M. Cohen asked:

Gemara Eruvin 7a: "Rebbi Akiva picked an Esrog on the first of Shevat...."

Why does Rashi explain that "the entire tree is called Esrog" (Eruvin 7a) -- that is, Rebbi Akiva harvested an entire tree's worth of Esrogim, and not explain simply that Rebbi Akiva picked a single Esrog (as other Rishonim, such as the Ritva, explain)?

Also, in Rosh Hashanah 14a, Rashi says "Esrog" means "the fruits of an Esrog tree," which seems slightly different than his explanation here.

Rav Yaakov D. HOMNICK replies:

This is discussed (of all places) in my Sefer on Chulin, Marbeh Chaim, third Perek, #16.

I begin with the assumption that in Rosh Hashana, Rashi assumes like the Ritva that he only collected a single Esrog (or two), which is why he explains the word to refer to "fruit of the tree." Only in Eruvin does he assume that he harvested "the entire tree."

The key problem that I identify is the fact that Esrog is considered like a vegetable ("Basar Lekitah") and yet has its Rosh Hashanah in Shevat (like a fruit).

The following Chakirah emerges: is it a Halachic vegetable for Ma'aser but the physical tree forces the unnatural Rosh Hashanah of Shevat; or it is a Halachic tree that really is obligated in Ma'aser from the time of "Chanatah" but has "Lekitah" as a unique detail in its "delivery time" due to the pattern of long duration on the tree, and is only coincidentally "like a vegetable."

According to the first approach -- that "Lekitah" is intrinsic and defining of the Chiyuv Ma'aser -- then the Lekitah of the majority of the tree would be its true Zman, and would force the Mi'ut to honor the same Zman.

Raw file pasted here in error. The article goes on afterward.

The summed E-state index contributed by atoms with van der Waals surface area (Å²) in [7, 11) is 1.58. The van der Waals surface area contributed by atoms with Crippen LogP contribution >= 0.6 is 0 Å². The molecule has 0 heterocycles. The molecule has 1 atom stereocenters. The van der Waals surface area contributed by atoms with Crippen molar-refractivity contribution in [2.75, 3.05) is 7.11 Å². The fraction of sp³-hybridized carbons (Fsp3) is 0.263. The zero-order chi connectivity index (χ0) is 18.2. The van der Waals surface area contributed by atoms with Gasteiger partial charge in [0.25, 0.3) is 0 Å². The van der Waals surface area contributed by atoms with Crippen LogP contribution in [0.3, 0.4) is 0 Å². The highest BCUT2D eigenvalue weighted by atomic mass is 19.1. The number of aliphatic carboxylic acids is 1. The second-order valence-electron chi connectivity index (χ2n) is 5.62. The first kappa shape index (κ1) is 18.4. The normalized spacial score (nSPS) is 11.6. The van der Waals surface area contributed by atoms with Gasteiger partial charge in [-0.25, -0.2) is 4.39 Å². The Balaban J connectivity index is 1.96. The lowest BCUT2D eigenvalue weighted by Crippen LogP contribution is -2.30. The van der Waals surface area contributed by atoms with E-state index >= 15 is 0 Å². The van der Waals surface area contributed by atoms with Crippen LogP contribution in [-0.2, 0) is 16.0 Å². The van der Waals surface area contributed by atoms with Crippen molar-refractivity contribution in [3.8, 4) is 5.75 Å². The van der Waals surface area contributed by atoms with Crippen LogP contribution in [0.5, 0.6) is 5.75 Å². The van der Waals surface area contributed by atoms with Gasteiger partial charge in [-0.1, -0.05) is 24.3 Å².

If "Chanatah" is the source of the obligation but delivery is measured by physical harvesting, then each Esrog would depend on its individual day of collection.

In Eruvin Rashi assumes the first approach, so he speaks of harvesting the tree at once. In Rosh Hashanah he assumes the second approach, so he can speak of collecting individual Esrogim.

In the Sefer I elaborate on the differences Rashi sees in the Sugyos, but more simply we can say that in Rosh Hashanah he is reluctant to make it a true vegetable, because the Sugya explains that the nature of trees is to absorb water from the ground and generate nutrients in a certain pattern. Since Esrog grows physically like a tree, it needs to be measured intrinsically by Chanatah, in which case "Lekitah" must be a special dispensation for its late delivery.

In Eruvin, he feels more fealty to the language of the Mishnah in Zera'im that says that Esrog is like a vegetable for Ma'aser. So he explains it as a true vegetable.